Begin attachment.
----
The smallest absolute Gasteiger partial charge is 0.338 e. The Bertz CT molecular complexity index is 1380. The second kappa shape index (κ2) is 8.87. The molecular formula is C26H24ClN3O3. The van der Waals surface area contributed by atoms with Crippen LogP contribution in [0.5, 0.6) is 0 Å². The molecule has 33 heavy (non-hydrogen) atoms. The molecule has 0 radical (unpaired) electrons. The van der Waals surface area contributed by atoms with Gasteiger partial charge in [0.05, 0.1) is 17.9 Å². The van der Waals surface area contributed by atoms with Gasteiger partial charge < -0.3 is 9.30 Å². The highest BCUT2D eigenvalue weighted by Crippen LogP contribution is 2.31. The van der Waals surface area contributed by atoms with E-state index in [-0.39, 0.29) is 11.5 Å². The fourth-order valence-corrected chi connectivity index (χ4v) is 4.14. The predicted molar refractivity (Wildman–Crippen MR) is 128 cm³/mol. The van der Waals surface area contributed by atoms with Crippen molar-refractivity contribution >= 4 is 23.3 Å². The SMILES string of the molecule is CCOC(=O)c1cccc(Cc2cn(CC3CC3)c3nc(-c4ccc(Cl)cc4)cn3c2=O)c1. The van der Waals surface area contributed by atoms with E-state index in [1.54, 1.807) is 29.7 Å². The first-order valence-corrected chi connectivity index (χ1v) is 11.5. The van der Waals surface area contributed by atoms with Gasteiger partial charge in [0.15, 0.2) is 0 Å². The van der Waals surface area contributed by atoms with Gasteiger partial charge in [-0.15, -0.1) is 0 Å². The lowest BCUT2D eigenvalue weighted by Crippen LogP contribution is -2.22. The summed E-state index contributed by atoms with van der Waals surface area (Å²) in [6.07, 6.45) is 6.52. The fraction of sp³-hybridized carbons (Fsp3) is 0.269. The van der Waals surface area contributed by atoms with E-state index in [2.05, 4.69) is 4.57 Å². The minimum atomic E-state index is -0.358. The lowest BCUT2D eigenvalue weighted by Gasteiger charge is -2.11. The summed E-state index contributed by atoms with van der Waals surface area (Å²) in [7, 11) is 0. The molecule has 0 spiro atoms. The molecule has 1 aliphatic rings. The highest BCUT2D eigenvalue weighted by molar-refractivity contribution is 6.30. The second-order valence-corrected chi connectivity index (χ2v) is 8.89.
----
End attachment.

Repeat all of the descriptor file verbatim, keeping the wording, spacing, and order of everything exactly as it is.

The smallest absolute Gasteiger partial charge is 0.338 e. The Bertz CT molecular complexity index is 1380. The second kappa shape index (κ2) is 8.87. The molecular formula is C26H24ClN3O3. The van der Waals surface area contributed by atoms with Crippen LogP contribution in [0.5, 0.6) is 0 Å². The molecule has 33 heavy (non-hydrogen) atoms. The molecule has 0 radical (unpaired) electrons. The van der Waals surface area contributed by atoms with Gasteiger partial charge in [0.05, 0.1) is 17.9 Å². The van der Waals surface area contributed by atoms with Gasteiger partial charge < -0.3 is 9.30 Å². The highest BCUT2D eigenvalue weighted by Crippen LogP contribution is 2.31. The van der Waals surface area contributed by atoms with E-state index in [-0.39, 0.29) is 11.5 Å². The fourth-order valence-corrected chi connectivity index (χ4v) is 4.14. The predicted molar refractivity (Wildman–Crippen MR) is 128 cm³/mol. The van der Waals surface area contributed by atoms with Crippen molar-refractivity contribution >= 4 is 23.3 Å². The SMILES string of the molecule is CCOC(=O)c1cccc(Cc2cn(CC3CC3)c3nc(-c4ccc(Cl)cc4)cn3c2=O)c1. The van der Waals surface area contributed by atoms with E-state index in [1.54, 1.807) is 29.7 Å². The first-order valence-corrected chi connectivity index (χ1v) is 11.5. The van der Waals surface area contributed by atoms with Gasteiger partial charge in [0.15, 0.2) is 0 Å². The van der Waals surface area contributed by atoms with Gasteiger partial charge in [-0.15, -0.1) is 0 Å². The lowest BCUT2D eigenvalue weighted by Crippen LogP contribution is -2.22. The summed E-state index contributed by atoms with van der Waals surface area (Å²) in [6.07, 6.45) is 6.52. The fraction of sp³-hybridized carbons (Fsp3) is 0.269. The van der Waals surface area contributed by atoms with E-state index in [2.05, 4.69) is 4.57 Å². The minimum atomic E-state index is -0.358. The lowest BCUT2D eigenvalue weighted by Gasteiger charge is -2.11. The summed E-state index contributed by atoms with van der Waals surface area (Å²) in [7, 11) is 0. The molecule has 0 spiro atoms. The molecule has 1 aliphatic rings. The highest BCUT2D eigenvalue weighted by molar-refractivity contribution is 6.30. The second-order valence-corrected chi connectivity index (χ2v) is 8.89.